Now I Can Open The Passenger Door!

When I bought the car the passenger side door was inaccessible from the outside. It appears someone tried to break in to the car and managed to break the door handle and severely bend the metal latch assembly. Although there is nothing I can do for the door handle, Sara and I were able to make it functional again by removing the door panel and straightening the latch assembly rod.

My First Accessory

I figured if I wanted to park my Trans Am in the garage, it would be nice to be able to open and close the garage door. Since I only had one garage door opener, and that one belongs in our other vehicle, we made a trip out to Menards for a universal garage door remote. Sara programmed it while I started on the passenger door...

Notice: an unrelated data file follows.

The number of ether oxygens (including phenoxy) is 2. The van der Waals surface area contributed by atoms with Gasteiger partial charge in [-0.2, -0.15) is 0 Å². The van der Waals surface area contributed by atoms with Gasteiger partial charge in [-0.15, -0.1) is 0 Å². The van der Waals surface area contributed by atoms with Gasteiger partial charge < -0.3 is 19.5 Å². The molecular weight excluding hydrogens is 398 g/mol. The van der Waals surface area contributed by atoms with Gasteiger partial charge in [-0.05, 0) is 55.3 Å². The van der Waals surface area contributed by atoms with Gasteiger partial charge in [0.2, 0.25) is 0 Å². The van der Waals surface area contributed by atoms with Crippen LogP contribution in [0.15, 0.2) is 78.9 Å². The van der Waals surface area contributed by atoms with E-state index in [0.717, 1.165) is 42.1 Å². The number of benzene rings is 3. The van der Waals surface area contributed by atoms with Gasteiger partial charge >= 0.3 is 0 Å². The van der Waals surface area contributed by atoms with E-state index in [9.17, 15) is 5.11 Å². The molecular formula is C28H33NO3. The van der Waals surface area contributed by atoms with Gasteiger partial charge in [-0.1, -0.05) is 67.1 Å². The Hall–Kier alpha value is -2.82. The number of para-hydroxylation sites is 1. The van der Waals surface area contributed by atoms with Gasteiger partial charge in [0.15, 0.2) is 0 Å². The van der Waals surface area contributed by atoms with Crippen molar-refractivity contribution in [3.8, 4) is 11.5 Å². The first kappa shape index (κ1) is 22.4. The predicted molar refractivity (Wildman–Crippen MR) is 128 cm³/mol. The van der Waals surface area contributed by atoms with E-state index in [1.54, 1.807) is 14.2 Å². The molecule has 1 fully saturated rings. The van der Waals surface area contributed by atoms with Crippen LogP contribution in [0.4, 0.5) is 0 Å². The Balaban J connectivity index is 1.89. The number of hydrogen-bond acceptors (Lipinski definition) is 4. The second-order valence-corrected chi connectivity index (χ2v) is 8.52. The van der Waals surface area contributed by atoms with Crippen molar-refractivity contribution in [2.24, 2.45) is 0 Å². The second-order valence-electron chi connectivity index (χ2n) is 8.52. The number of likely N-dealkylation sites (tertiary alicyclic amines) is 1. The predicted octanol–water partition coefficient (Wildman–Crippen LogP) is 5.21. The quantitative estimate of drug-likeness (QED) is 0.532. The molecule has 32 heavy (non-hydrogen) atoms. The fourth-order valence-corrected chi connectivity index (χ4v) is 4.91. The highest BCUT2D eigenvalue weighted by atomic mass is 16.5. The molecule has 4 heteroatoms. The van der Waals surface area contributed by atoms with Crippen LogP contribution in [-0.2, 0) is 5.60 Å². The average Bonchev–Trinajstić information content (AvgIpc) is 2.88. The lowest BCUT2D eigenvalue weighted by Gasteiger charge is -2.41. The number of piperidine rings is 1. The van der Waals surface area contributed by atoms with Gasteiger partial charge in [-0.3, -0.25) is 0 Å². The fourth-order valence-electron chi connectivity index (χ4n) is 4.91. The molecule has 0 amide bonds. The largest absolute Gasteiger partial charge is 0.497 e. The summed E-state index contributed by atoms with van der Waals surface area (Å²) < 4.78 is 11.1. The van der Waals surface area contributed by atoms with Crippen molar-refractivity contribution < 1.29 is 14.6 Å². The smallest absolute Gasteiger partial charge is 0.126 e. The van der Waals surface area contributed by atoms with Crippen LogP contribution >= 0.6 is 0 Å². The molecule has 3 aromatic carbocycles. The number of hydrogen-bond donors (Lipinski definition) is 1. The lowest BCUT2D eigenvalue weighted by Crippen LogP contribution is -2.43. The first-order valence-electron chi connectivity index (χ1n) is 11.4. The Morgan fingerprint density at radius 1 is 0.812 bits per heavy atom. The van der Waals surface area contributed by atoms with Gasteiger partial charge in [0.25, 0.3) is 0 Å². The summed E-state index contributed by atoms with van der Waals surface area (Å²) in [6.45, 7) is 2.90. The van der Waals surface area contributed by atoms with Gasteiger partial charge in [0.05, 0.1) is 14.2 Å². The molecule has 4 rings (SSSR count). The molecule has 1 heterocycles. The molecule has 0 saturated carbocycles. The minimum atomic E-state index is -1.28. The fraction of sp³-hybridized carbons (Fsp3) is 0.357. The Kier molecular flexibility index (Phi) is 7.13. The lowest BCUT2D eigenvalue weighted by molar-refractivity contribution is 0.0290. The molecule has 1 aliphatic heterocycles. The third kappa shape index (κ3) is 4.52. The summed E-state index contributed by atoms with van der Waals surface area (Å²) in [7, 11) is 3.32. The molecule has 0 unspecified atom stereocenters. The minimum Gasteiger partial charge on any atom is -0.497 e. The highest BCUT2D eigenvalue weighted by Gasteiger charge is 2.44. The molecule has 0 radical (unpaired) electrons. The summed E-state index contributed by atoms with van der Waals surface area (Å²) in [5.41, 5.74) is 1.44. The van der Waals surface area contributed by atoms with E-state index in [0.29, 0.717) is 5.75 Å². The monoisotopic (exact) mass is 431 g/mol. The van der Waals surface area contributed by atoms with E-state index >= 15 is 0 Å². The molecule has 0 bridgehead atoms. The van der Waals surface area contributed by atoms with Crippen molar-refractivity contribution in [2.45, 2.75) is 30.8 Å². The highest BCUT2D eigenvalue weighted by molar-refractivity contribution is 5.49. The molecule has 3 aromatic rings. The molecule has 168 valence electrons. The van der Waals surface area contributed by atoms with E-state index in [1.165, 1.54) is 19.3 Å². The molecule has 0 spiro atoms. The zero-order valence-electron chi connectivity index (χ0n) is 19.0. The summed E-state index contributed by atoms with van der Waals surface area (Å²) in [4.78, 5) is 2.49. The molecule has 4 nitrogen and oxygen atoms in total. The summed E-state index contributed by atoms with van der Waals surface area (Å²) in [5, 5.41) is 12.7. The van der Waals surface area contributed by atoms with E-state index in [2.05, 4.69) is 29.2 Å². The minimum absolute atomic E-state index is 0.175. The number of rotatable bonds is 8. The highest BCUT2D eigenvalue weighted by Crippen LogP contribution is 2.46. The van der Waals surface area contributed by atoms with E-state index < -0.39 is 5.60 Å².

My Trans Am!

I purchased a 1983 Pontiac Trans Am from a Ford dealership in Redwood Falls, MN yesterday. The car runs good, but is in serious need of a engine and transmission tune up. It sports a 305 V8 LU5 with Cross-Fire Injection. It does have the WS6 package and 15" wheels although they are not Turbo Cast wheels. The body is in excellent condition with only minor (hail type) dents and scratches.

Friday, January 6, 2012

KITT, Can You Hear Me Buddy?

Every respectable KITT replica is going to need one, right? Well Mark Puette has taken it upon himself to create the most screen accurate Knight Rider Comlink the hobby has ever seen. It is nothing short of awesome, and thanks to Sara I now own one! For Christmas this year she gave me one of Mark's Comlinks with its own Knight Industries leather display stand and his 'KNIGHT' & 'Knight Industries' license plates.